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John M Taylor & Co | Accountants Paisley/Taxation/Vat Returns/Business Start Ups/Sage/Payroll/Bookkeeping

Employers: Recovery of Statutory Sick Pay

At the end of the 2013/14 tax year the law changed and Statutory Sick Pay (SSP) Percentage Threshold Scheme was abolished. This scheme allowed employers to recover SSP if, in a tax month, the total SSP paid to employees was more than 13% of the employer’s and employees’ National Insurance contributions in the same month. The Scheme is generally used by smaller employers and/or those employers with a high proportion of employees off on sick leave.

HMRC have confirmed that employers will have until the end of 2015/16 to recover relevant amounts of SSP due under the PTS for the periods up to 5 April 2014. Payroll software generally calculates the amount recoverable under the PTS. However, we thought we should make you aware of this change so that you can:

  • review that SSP has been recovered where appropriate, and
  • make any late claims for amounts due under the Percentage Threshold Scheme before the deadline of 5 April 2016.

New advisory service to be introduced

The abolition of the repayment scheme is being made to partially fund the establishment of a health and work assessment and advisory service to make occupational health advice more readily available to employers and employees. This will potentially help employers to better manage sickness absence. The new service includes a State-funded assessment by occupational health professionals for employees who are off sick for four weeks or more. The new service is expected to be available by autumn 2014.

Some actions recommended by the occupational health professional may include recommendations for work-focused occupational health interventions, such as physiotherapy. The new service will not pay for these types of costs. The Government has estimated the average cost of interventions as £150-£250 per individual.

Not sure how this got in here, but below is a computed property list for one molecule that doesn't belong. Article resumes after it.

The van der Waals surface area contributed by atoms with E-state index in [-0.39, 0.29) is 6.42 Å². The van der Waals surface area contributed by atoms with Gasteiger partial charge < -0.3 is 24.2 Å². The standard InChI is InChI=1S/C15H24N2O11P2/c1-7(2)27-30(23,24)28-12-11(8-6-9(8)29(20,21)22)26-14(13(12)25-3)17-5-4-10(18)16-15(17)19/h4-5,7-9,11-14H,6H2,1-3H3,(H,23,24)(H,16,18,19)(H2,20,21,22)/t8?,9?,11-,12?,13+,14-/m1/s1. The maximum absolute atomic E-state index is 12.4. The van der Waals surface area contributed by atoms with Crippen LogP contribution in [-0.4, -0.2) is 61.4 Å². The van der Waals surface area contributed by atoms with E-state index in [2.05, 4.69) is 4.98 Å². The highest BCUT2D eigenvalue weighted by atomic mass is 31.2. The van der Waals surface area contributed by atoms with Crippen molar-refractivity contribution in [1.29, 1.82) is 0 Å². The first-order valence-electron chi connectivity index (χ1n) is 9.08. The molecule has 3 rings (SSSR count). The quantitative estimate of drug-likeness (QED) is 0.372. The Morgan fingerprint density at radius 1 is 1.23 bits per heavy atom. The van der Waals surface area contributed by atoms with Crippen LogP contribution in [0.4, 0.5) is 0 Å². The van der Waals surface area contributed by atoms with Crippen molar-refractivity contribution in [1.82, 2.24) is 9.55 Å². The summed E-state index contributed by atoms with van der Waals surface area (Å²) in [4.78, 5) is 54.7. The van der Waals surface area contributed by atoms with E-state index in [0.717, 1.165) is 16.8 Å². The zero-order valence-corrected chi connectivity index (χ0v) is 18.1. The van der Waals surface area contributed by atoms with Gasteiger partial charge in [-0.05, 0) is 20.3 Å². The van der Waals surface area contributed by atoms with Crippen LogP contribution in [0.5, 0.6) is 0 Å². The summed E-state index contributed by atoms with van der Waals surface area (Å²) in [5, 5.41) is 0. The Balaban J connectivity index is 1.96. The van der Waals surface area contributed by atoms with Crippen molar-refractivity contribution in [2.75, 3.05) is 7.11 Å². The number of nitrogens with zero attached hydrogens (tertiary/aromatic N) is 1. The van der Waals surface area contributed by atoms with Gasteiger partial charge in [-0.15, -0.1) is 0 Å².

If the employer pays for these costs, current tax legislation treats the costs as an assessable benefit in kind to the employee. This will create an income tax liability for the employee and a National Insurance charge for the employer. In order not to deter employees from participating in the suggested health treatment, costs paid for by the employer (up to an annual cap of £500 per employee) will not be subject to income tax or National Insurance.

Additional costs for the employer

Clearly the removal of the SSP repayment scheme and the potential employer funding of some treatment costs will result in extra direct costs being incurred by an employer. But the Government considers these costs will be outweighed by the indirect savings that will be made by getting an employee back into productive work.

It is unfortunate there is a gap between the withdrawal of the SSP repayment scheme and the introduction of new health and work assessment advisory service.

However, there is some help available for small and medium sized businesses. There are occupational health advice services in England, Scotland and Wales which are funded by the Department of Work and Pensions. We suggest you do an internet search on ‘Health for Work Adviceline’ if you would like some assistance in respect of an employee with health issues.

If you would like further information on the withdrawal of SSP repayments, please do not hesitate to contact us on 0141 848 7474 or drop us an email at mail@johnmtaylor.co.uk and we shall be happy to assist.

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